The paper is organized as follows. In Section 2, the methodology & steps used are discussed. Section 3 defines formulas and calculation algorithm used. Section 4 describes nodal vulnerability index computations, Section 5 elaborates the reconfiguration planning & calculations showing reduction in losses and Section 6 concludes the paper.

2. Methodology

Paper presents RDS reconfiguration planning using following steps:

•      Define the load flow & stability index formulas & calculation algorithm;

•      Infuse randomness in input variables in line with real time scenario by modeling input data as random variables with predefined distribution to address combination of loads;

•      Use Monte Carlo simulation and generate output distribution for nodal voltages & voltage stability index and calculate node vulnerability index;

•      Use Node vulnerability index as basis for RDS reconfiguration planning;

•      Recalculate the losses after applying proposed reconfiguration.

3. Formulas & Calculation Algorithm

3.1. Load Flow & Stability Index Calculation Formula’s & Algorithm

For simulation purpose this paper uses a load flow algorithm, based on concept described by R. Raina, M. Thomas, R. Ranjan [7] and modified to suite the probabilistic model (for Monte Carlo simulation). The algorithm calculates the total real and reactive system power loss, nodal voltages and stability index.

The load flow calculation algorithm uses the basic systems analysis method and circuit theory and requires only the recursive algebraic equations to get the voltage magnitudes, currents & power losses at all the nodes.

This load flow methodology also evaluates the total real and reactive power fed through any node. Using concept of simple circuit theory, the relation between the bus voltages and the branch currents in Figure 1 can be expressed as:



= Voltage of phase a at node i with respect to ground;

= Voltage drop between two phases a and b at node I;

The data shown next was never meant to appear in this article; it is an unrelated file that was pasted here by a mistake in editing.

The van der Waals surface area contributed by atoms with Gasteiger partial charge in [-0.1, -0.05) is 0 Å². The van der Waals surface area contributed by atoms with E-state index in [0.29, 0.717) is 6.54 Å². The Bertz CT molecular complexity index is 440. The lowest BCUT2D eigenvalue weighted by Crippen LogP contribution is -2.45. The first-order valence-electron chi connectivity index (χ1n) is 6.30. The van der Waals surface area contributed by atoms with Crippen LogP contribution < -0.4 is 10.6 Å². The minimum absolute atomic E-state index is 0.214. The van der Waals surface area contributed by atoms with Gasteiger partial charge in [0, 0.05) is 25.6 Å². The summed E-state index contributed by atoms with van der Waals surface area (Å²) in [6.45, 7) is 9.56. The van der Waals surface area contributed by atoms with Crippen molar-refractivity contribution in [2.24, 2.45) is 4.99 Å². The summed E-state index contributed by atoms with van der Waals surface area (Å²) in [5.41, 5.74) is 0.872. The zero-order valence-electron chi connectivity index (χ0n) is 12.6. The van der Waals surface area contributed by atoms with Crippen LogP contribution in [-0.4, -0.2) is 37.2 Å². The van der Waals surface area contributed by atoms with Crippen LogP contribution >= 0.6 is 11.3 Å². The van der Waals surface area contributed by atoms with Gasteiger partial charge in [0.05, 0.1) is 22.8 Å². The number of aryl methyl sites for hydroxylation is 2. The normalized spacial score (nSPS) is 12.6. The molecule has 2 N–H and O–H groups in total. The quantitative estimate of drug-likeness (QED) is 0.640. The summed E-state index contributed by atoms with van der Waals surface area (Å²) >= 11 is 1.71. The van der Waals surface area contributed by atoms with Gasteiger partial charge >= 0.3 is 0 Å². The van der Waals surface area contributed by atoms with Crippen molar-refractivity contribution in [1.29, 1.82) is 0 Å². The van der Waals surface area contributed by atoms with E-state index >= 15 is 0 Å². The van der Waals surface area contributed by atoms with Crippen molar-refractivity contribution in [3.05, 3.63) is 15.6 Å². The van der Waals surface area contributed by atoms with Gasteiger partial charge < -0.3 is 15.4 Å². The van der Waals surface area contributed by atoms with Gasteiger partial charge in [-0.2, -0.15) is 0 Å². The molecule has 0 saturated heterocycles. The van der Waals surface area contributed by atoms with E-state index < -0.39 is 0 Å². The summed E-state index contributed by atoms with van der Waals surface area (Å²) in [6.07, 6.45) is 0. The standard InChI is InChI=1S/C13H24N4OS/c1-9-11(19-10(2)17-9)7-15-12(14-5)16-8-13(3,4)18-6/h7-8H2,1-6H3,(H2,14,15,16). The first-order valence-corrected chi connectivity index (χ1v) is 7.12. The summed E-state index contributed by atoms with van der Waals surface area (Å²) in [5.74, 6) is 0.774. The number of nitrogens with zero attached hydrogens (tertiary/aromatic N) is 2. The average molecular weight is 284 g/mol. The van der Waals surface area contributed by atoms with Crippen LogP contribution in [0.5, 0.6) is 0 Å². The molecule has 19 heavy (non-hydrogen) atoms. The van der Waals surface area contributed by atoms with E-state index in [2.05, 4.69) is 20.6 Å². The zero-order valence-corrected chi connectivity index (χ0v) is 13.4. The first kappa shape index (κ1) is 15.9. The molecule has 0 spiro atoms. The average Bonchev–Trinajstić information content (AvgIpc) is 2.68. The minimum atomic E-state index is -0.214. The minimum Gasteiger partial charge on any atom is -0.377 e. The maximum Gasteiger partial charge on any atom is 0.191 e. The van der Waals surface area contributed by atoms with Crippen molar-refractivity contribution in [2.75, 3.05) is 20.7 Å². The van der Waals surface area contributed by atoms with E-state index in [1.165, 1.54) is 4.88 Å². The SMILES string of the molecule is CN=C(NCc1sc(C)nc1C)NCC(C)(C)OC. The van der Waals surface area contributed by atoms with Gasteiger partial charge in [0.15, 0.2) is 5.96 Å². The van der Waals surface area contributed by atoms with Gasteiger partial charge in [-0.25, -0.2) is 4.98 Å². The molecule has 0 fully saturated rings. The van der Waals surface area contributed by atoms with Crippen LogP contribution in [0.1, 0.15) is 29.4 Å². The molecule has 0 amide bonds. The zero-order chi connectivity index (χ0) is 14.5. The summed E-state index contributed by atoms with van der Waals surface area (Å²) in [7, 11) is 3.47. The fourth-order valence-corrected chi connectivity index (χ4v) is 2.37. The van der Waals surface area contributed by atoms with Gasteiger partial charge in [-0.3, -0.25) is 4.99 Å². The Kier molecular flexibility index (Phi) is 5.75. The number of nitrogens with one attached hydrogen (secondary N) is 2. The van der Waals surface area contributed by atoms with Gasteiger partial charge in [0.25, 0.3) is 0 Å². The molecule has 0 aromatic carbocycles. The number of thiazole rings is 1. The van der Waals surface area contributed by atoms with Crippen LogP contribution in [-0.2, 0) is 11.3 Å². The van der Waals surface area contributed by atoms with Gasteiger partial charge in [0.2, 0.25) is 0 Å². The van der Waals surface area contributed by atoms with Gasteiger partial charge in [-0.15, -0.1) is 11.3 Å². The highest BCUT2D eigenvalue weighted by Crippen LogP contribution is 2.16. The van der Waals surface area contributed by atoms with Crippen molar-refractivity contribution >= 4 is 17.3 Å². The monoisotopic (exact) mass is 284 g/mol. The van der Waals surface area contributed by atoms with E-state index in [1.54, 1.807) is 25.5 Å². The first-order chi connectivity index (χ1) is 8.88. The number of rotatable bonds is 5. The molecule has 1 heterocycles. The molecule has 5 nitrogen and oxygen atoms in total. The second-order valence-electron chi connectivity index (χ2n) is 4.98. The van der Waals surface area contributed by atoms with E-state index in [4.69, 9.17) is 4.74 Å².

= Voltage Drop between nodes i and j in phase a;

= Current through phase a between nodes i and j;

= Selfimpedance between nodes i and j in phase a;

= Mutual impedance between phase a and b between nodes i and j;

= Real, reactive and complex power loads at phase a at ith bus;

= Complex power at phase (a, b and c) between nodes i and j;

= Real power loss in the line between node i and j;

= Reactive power loss in the line between node i and j;

= PLijphase + jQLijphase.

Rewriting (1)

Following equations gives the branch currents between the nodes i and j:

Figure 1. Three phase four wire line model.

The real and reactive power losses in the line between buses i and j are written as;

This algorithm computes the real & reactive power and uses the formula given in Equation (2). Receiving end power at any phase, say phase A, of line between the nodes i and j is expressed as:


K = index of all nodes fed through the line between nodes i & j.

mn = index of all line connected between nodes m and n through the line between nodes i and j.

The simulation also calculates the voltage stability index (SI) for all the nodes of the radial distribution system using the load flow results. There are several methods to estimate or predict the voltage stability condition of a power system. The simulation utilizes the voltage stability index defined by N. C. Sahoo, K. Prasad [8] to indicate the voltage stability condition at each bus of the system. Stability index (SI) for the bus j, for atypical branch as shown in Figure 2 is defined as:


The value of SI varies from 0 to 1. For stable operation of the RDS, Stability Index (SI) should be nearing one.

3.2. Infusing Randomness in Inputs & Monte Carlo Simulation to Address Combination of Loads

Monte Carlo simulation principle is described in Figure 3. The principle is based on considering input parameters as random variables and with predefined distribution shape. Probability distribution shape describes the likelihood of same future events. Uncertain input parameter is considered as a random variable P and numbers of realizations Pi of P are generated and load flow algorithm is run for each of them producing an output Ri. Set of outputs Ri represents the set of realizations of the random variable R.

Figure 2. Electrical equivalent of one branch.

For simulation purpose connected load is assumed to be varying based on Table 1 probability distribution shape. This simulation is run on a typical 19 bus distribution system from the D. Thukram, H. M. W. Banda, and J. Jerome [9] for 500 trails and distribution of output results are used as input for calculating node vulnerability index and input data are given in Appendix of this paper.

3.3. Mote Carlo Simulation Results

The simulation is run for 500 trails and distribution of results is tabulated as frequency distribution. Table 2 provides the Real, Reactive power loss values corresponding

Figure 3. Sketch for monte carlo simulation method.

Table 1. Probability distribution for connected load.

to 90% (0.9) cumulative probability. The value of 90% (0.9) cumulative probability signifies that for a simulation run of 500 trails, 90% time values were less than 138.4 kW/66.9 KVAr.

Table 3 shows the simulation distribution results for selected nodal voltages based on 500 trails including minimum nodal voltage corresponding to 90% cumulative probability.